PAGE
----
What do you do?
I am a Recreation Coordinator for the boys who live in residence at the school.

What is the most important “thing,” do you think, that your students need from you?  What do you do to try to provide this?
A variety of recreational activities coupled with a positive attitude. Being a Physical Education major, I know ‘rolling out the ball’ isn’t really an activity at all. Many of our kids have never been out of the urban environment, so why continually give them an activity like basketball? It’s whenever we do things like caving, hiking, camping, Frisbee golf, and fishing that they need exposure to, and they literally beg us to take them! Frustrations often arise, but displaying that positive outlook helps them realize that attitude is a choice and doesn’t have to be run by emotions.

Is there anything you have you discovered about poverty from your work?
Very much so. I think the thing I’ve discovered about poverty while working here is that it isn’t necessarily just a physical aspect of life. It’s easy to look at a person and say ‘They look healthy’ but knowing their history and background exposes the real ‘malnourishment’ that our boys are currently dealing with while at the school. The young men that come to La Salle are mentally, emotionally, and spiritually impoverished, and it’s our job to nurture those aspects of who they are.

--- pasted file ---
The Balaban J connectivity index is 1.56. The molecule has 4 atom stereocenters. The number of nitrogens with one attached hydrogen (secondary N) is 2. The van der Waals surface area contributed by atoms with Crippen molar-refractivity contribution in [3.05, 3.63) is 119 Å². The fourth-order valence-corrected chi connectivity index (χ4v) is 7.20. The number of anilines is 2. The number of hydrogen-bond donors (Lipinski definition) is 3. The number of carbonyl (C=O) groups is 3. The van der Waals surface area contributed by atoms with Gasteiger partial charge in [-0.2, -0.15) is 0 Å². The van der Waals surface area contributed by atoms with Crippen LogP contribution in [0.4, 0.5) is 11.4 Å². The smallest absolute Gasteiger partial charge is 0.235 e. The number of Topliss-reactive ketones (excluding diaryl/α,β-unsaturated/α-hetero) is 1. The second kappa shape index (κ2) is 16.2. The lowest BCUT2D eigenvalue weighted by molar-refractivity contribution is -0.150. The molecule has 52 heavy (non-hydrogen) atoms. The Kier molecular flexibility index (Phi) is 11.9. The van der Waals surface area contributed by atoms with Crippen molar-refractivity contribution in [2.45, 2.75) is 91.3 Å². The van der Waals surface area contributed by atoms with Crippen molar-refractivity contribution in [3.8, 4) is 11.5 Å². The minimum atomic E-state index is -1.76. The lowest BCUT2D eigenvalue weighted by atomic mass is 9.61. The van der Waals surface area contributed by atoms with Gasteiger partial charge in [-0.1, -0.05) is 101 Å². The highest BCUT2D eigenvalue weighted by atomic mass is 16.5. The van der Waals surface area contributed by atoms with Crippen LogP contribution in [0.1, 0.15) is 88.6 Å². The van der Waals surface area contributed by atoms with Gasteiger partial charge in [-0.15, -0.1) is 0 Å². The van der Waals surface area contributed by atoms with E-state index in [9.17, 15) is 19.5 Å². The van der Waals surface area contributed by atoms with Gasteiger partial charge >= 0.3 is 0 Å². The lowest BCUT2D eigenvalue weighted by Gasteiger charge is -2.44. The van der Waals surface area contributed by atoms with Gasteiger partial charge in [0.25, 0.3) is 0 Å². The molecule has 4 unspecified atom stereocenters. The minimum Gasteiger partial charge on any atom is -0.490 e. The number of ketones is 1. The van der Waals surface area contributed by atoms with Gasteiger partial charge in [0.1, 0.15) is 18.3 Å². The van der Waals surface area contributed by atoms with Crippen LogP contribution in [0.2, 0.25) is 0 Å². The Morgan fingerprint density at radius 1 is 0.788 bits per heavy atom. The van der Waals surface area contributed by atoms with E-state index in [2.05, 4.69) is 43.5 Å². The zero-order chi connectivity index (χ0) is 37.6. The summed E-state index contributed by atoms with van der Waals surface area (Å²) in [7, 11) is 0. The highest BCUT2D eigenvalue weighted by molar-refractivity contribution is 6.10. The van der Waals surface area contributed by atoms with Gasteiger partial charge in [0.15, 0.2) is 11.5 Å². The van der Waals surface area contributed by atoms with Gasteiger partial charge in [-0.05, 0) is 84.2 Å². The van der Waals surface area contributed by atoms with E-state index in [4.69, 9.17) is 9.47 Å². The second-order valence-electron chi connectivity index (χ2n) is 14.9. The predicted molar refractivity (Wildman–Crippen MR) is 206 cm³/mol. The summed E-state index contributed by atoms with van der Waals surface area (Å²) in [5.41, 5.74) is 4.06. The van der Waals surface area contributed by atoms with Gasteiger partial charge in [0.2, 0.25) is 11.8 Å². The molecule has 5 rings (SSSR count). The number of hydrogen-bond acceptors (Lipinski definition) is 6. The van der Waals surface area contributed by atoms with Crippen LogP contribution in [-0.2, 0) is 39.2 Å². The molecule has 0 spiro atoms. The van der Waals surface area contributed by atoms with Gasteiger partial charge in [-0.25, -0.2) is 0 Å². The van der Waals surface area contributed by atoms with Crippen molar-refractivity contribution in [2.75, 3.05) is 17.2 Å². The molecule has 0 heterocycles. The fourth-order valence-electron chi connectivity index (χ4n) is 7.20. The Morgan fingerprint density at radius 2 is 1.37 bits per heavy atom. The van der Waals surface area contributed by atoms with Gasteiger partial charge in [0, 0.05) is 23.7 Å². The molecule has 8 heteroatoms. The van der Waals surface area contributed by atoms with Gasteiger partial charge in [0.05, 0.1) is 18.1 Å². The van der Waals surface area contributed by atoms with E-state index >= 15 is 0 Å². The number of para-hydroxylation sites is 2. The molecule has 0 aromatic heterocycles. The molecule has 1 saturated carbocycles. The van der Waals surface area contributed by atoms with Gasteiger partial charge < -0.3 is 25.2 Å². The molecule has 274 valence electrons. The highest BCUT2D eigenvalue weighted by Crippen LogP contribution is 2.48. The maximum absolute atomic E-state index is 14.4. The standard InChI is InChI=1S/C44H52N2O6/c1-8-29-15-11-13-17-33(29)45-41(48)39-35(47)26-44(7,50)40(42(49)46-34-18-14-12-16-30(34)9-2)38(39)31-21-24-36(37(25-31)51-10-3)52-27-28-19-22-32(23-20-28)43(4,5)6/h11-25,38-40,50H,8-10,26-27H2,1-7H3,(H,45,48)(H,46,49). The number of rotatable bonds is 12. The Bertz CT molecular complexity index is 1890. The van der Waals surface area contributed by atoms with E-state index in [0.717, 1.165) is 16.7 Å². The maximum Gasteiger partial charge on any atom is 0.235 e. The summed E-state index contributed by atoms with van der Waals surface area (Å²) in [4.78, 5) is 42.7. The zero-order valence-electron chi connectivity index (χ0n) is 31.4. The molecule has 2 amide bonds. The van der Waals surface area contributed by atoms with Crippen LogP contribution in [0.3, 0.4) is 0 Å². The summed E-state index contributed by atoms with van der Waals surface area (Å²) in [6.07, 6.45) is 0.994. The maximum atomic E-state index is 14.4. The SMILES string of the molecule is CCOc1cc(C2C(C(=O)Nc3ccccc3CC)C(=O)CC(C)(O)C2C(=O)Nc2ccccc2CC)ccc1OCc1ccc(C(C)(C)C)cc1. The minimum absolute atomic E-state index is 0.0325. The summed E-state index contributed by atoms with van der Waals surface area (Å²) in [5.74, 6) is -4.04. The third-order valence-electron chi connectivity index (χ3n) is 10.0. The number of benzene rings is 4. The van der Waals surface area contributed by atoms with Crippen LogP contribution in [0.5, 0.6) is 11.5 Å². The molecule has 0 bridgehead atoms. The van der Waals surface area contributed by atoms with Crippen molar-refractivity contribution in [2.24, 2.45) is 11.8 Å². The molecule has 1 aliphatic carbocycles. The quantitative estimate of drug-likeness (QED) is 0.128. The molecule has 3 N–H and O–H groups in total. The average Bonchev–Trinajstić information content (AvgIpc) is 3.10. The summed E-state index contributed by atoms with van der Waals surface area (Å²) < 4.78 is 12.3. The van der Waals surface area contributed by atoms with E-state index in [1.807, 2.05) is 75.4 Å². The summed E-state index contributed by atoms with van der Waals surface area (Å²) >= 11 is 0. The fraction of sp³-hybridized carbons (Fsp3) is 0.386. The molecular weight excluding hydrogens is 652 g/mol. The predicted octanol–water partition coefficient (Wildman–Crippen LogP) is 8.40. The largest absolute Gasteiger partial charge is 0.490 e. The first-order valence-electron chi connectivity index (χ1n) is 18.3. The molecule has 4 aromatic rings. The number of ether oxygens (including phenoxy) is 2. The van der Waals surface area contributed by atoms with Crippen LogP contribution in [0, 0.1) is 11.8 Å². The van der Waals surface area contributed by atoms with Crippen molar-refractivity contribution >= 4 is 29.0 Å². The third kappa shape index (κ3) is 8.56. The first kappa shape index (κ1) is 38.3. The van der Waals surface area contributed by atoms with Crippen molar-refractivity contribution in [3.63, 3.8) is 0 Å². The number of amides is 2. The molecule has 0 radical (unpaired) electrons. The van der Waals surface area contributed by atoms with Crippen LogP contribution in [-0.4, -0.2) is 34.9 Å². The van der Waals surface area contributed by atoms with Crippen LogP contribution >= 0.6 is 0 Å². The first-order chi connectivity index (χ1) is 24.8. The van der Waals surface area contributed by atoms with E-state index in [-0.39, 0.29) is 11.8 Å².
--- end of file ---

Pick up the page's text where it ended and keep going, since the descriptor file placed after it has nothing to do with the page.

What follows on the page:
Have you noticed any signs of success in your work?  What are they?
Residential treatment is not a place of instant gratification, but that moment you begin to see positive behaviors from the kids is a feeling that cannot be matched. Certain kids have come from a background where nothing works out for them and they develop a negative outlook on life. A recent new employee and myself started playing hackie sack with the kids and the only real guideline is that while in the circle, only positive things can be said. After a few reminders in several circles, the kids began giving encouragement and constructive criticism, both in and out of the circle.

Why would you recommend the LV program to a college senior considering volunteering?
This program is so much more than just a term of service, which people may initially think it to be. Not only will it help you gain professional experience, but it helps you mature spiritually and socially. I can honestly say I’m learning more now than in my student teaching experience during college. These lessons and hardships are helping me change lives, and that’s the most rewarding part of this experience. The support system within the Lasallian Volunteers is an immense resource that can be accessed even after the experience, which is priceless moving forward in life. It truly is not just a service year, but a lifestyle that extends well beyond the two years most people volunteer.

 

 

 

 

 

 

By |May 2nd, 2013|Categories: lv of the month, news + events|Comments Off on May 2013: Patrick Blythe